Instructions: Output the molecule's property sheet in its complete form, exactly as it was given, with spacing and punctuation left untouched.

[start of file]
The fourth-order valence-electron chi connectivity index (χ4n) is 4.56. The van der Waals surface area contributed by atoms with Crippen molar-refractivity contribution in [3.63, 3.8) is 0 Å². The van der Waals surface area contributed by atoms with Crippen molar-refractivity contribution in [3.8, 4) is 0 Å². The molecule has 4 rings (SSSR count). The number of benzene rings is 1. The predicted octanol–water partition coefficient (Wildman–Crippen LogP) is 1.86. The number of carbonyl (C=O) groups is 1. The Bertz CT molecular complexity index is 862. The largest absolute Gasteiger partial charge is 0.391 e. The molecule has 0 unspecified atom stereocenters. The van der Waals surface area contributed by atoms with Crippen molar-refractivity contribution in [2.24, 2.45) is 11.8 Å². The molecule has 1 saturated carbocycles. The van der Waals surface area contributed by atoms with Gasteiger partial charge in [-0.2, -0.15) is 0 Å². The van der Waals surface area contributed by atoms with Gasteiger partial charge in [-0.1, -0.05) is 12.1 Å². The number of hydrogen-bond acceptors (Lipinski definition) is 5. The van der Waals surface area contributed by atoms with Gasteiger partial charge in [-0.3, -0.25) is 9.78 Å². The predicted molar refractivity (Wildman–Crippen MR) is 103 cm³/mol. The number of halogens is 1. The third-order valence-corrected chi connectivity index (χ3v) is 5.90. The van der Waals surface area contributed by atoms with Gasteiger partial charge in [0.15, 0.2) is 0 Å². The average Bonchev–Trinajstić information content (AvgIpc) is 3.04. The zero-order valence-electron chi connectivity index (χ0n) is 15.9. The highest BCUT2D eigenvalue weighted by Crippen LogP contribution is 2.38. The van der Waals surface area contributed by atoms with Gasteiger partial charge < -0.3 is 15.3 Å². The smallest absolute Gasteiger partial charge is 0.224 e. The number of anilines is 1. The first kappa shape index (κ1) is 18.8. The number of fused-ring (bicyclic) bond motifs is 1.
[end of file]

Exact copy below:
The fourth-order valence-electron chi connectivity index (χ4n) is 4.56. The van der Waals surface area contributed by atoms with Crippen molar-refractivity contribution in [3.63, 3.8) is 0 Å². The van der Waals surface area contributed by atoms with Crippen molar-refractivity contribution in [3.8, 4) is 0 Å². The molecule has 4 rings (SSSR count). The number of benzene rings is 1. The predicted octanol–water partition coefficient (Wildman–Crippen LogP) is 1.86. The number of carbonyl (C=O) groups is 1. The Bertz CT molecular complexity index is 862. The largest absolute Gasteiger partial charge is 0.391 e. The molecule has 0 unspecified atom stereocenters. The van der Waals surface area contributed by atoms with Crippen molar-refractivity contribution in [2.24, 2.45) is 11.8 Å². The molecule has 1 saturated carbocycles. The van der Waals surface area contributed by atoms with Gasteiger partial charge in [-0.2, -0.15) is 0 Å². The van der Waals surface area contributed by atoms with Gasteiger partial charge in [-0.1, -0.05) is 12.1 Å². The number of hydrogen-bond acceptors (Lipinski definition) is 5. The van der Waals surface area contributed by atoms with Gasteiger partial charge in [-0.3, -0.25) is 9.78 Å². The predicted molar refractivity (Wildman–Crippen MR) is 103 cm³/mol. The number of halogens is 1. The third-order valence-corrected chi connectivity index (χ3v) is 5.90. The van der Waals surface area contributed by atoms with Gasteiger partial charge in [0.15, 0.2) is 0 Å². The average Bonchev–Trinajstić information content (AvgIpc) is 3.04. The zero-order valence-electron chi connectivity index (χ0n) is 15.9. The highest BCUT2D eigenvalue weighted by Crippen LogP contribution is 2.38. The van der Waals surface area contributed by atoms with Gasteiger partial charge < -0.3 is 15.3 Å². The smallest absolute Gasteiger partial charge is 0.224 e. The number of anilines is 1. The first kappa shape index (κ1) is 18.8. The number of fused-ring (bicyclic) bond motifs is 1.